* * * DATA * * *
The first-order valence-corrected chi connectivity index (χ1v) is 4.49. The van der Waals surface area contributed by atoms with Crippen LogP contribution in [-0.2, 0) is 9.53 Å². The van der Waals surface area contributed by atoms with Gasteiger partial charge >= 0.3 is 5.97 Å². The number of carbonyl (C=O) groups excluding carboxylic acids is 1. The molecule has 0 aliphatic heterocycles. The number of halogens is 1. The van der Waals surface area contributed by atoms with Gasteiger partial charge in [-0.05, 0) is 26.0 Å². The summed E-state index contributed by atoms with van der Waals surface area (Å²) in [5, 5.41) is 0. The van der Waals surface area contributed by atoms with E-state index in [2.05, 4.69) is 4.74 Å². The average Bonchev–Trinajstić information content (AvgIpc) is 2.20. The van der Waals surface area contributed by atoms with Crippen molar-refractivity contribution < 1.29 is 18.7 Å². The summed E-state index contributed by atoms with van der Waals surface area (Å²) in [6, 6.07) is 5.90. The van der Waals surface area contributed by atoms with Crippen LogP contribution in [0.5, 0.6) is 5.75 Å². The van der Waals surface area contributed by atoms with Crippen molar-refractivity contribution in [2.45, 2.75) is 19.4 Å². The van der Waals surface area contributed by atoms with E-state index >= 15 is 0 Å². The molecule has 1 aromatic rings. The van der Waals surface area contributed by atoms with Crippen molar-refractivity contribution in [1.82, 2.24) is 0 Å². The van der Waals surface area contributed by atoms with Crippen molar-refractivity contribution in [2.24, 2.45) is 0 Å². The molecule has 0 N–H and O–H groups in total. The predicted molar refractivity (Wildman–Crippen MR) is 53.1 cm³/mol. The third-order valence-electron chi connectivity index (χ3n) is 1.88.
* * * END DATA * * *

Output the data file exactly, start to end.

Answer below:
The first-order valence-corrected chi connectivity index (χ1v) is 4.49. The van der Waals surface area contributed by atoms with Crippen LogP contribution in [-0.2, 0) is 9.53 Å². The van der Waals surface area contributed by atoms with Gasteiger partial charge >= 0.3 is 5.97 Å². The number of carbonyl (C=O) groups excluding carboxylic acids is 1. The molecule has 0 aliphatic heterocycles. The number of halogens is 1. The van der Waals surface area contributed by atoms with Gasteiger partial charge in [-0.05, 0) is 26.0 Å². The summed E-state index contributed by atoms with van der Waals surface area (Å²) in [5, 5.41) is 0. The van der Waals surface area contributed by atoms with E-state index in [2.05, 4.69) is 4.74 Å². The average Bonchev–Trinajstić information content (AvgIpc) is 2.20. The van der Waals surface area contributed by atoms with Crippen molar-refractivity contribution < 1.29 is 18.7 Å². The summed E-state index contributed by atoms with van der Waals surface area (Å²) in [6, 6.07) is 5.90. The van der Waals surface area contributed by atoms with Crippen LogP contribution in [0.5, 0.6) is 5.75 Å². The van der Waals surface area contributed by atoms with Crippen molar-refractivity contribution in [2.45, 2.75) is 19.4 Å². The van der Waals surface area contributed by atoms with E-state index >= 15 is 0 Å². The molecule has 1 aromatic rings. The van der Waals surface area contributed by atoms with Crippen molar-refractivity contribution in [1.82, 2.24) is 0 Å². The van der Waals surface area contributed by atoms with Crippen molar-refractivity contribution in [2.24, 2.45) is 0 Å². The molecule has 0 N–H and O–H groups in total. The predicted molar refractivity (Wildman–Crippen MR) is 53.1 cm³/mol. The third-order valence-electron chi connectivity index (χ3n) is 1.88.